To feed the hungry

To give drink to the thirsty

To clothe the naked

To shelter the homeless

To visit the sick

To visit the imprisoned

To bury the dead

One measure of the diabolical character of this coronavirus is that exactly when the corporal works of mercy are most necessary — to visit the sick, to bury the dead — we are unable to do so.

The fifth word: “I thirst.” Gospel of John 19:28. The fifth word is His only human expression of physical suffering, with Jesus now in shock.

The wounds inflicted upon Him in the scourging, the crowning with thorns, and the nailing upon the Cross are now taking their toll, especially after losing blood on the three-hour walk through the city of Jerusalem to Golgotha on the Way of the Cross.

Studies on the Shroud of Turin, reported by Gerald O’Collins in Interpreting Jesus, indicate the passion of Jesus was far worse than a man could imagine.

The Shroud has been exhaustively studied by every possible scientific method, and the scientific burden of proof is now on those who do not accept the Shroud as the burial cloth of Jesus.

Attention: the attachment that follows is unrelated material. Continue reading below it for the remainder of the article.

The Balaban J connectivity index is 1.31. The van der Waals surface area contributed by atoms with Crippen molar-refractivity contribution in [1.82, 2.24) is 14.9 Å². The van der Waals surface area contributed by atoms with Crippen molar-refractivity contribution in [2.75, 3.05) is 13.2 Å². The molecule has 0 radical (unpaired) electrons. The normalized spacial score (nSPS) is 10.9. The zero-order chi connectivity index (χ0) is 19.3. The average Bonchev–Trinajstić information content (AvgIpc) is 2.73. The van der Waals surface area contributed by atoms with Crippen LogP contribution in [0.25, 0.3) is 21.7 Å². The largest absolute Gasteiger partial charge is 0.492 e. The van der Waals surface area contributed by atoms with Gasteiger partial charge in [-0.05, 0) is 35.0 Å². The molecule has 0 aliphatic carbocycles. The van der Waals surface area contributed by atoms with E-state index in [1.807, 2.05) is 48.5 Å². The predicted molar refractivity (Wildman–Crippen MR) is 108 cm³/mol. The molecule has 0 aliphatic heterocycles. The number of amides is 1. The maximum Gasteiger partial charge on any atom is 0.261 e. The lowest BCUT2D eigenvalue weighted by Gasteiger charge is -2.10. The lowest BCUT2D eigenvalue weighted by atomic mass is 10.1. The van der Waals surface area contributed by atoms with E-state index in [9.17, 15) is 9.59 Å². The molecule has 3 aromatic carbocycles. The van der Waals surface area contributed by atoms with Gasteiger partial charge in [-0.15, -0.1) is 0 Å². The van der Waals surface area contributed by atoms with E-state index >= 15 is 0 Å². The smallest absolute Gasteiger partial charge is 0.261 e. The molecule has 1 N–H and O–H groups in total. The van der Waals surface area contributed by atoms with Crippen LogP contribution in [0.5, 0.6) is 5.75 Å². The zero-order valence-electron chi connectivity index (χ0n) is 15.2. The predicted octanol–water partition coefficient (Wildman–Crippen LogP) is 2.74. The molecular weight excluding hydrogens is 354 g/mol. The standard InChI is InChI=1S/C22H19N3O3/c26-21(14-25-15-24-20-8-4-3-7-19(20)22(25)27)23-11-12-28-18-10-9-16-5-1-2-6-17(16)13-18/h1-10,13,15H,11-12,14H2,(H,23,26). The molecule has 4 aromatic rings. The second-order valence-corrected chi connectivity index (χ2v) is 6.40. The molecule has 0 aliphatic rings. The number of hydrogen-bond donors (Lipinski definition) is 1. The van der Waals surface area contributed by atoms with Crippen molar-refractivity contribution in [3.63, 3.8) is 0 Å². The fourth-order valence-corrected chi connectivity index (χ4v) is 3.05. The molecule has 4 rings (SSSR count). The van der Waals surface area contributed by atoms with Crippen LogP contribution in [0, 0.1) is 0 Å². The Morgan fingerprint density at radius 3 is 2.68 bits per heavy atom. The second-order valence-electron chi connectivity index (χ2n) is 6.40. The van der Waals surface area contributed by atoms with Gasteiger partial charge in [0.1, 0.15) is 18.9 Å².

According to the Benedictine nun, Sr. Mary John Mananzan, the Fifth Word of the Seven Last Words of Christ is the most human sentiment uttered by Jesus.

He has just been whipped, crowned with thorns, made to bear his Cross, fallen three times along the way, nailed to the Cross, prompting Him to be thirsty. He took upon himself all the characteristics of being human and thirst is the one common need that every human being experiences.

But Christ’s thirst, according to the Benedictine, was not only physical. It is the agonizing cry of one who is surrounded by blindness, hardness of heart, and cruelty.

He had given his life trying to bring people to the living water, to the water that would satisfy all the deepest wishes of their hearts. But what he got was rejection, indifference, and lack of understanding to the very end.

At a deeper level, His thirst was for the consolation of His oneness with His Father, who allowed him to feel a separation that wrung out from Him the cry: “My God, My God, why have You abandoned me”?